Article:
It is interesting that, while one side makes an effort to preserve the environmental protections passed over the last 100 years, the other side comes up with fracking, which is undoubtedly the most destructive form of fossil fuel extraction to date.

      • Robert Lovejoy says:

        Democracy is not liberty if it infringes upon the rights of others. Majority rule Democracy is at odds with freedoms and rights if one happens to be in the minority. Thus, the brilliance of our Constitution. Commerce Clause. That two edged sword that is often loved and scorned will come into play. You can bet your sweet bippey on that.

        • Chris Peterson says:

          The actions of the majority should only be usurped if it harms the minority, in most cases. Some object to having a military, or paying for education, but it does the minority no appreciable harm, so the majority’s viewpoint is validated.
          Fracking does harm to all, and to future generations, so in this case both the majority opinion AND harm are in agreement. The fact that it is good for the all-mighty dollar, and the enrichment of the few, is hardly a criterion for governance when the good of the people is our principle goal. It’s a concept that has disappeared from society on higher levels, (the larger the body, the more corrupt), and is frequently more honestly applied in smaller communities than large ones.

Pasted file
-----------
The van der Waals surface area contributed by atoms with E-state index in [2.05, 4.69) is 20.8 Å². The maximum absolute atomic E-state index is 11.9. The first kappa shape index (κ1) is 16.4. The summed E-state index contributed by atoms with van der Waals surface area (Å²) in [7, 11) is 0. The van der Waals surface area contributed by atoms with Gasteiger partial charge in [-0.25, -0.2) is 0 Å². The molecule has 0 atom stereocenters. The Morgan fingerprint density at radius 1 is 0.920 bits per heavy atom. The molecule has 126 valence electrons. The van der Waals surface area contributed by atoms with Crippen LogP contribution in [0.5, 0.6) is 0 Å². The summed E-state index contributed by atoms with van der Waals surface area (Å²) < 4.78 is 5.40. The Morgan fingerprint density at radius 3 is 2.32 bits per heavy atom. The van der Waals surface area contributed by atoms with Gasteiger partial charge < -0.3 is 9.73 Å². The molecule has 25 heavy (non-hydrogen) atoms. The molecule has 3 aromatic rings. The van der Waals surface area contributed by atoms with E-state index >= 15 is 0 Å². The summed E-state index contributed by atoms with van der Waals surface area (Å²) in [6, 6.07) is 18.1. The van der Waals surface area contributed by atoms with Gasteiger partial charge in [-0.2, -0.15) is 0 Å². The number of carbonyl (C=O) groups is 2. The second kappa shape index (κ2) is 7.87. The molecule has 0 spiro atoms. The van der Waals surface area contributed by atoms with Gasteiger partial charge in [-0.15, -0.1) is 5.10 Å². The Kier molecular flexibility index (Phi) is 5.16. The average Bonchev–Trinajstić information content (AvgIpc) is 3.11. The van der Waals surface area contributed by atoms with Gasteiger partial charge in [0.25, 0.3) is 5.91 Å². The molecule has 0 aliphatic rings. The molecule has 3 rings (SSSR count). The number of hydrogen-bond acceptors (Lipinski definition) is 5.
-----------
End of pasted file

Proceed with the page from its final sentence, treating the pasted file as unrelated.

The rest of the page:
The largest minority in our history ironically fought for their “right” to own slaves. They were rebuked because it caused harm to individuals, and not in the stated interest of our society.
          Most of the time majority rule is just, and if money was not allowed to have any sway in our decisions, most of those decisions would be quite easy. Minorities have plenty of power, as witnessed by the fact that 1/6 of the American voters just decided to have an all republican Congress. (The rest decided that it makes no difference.)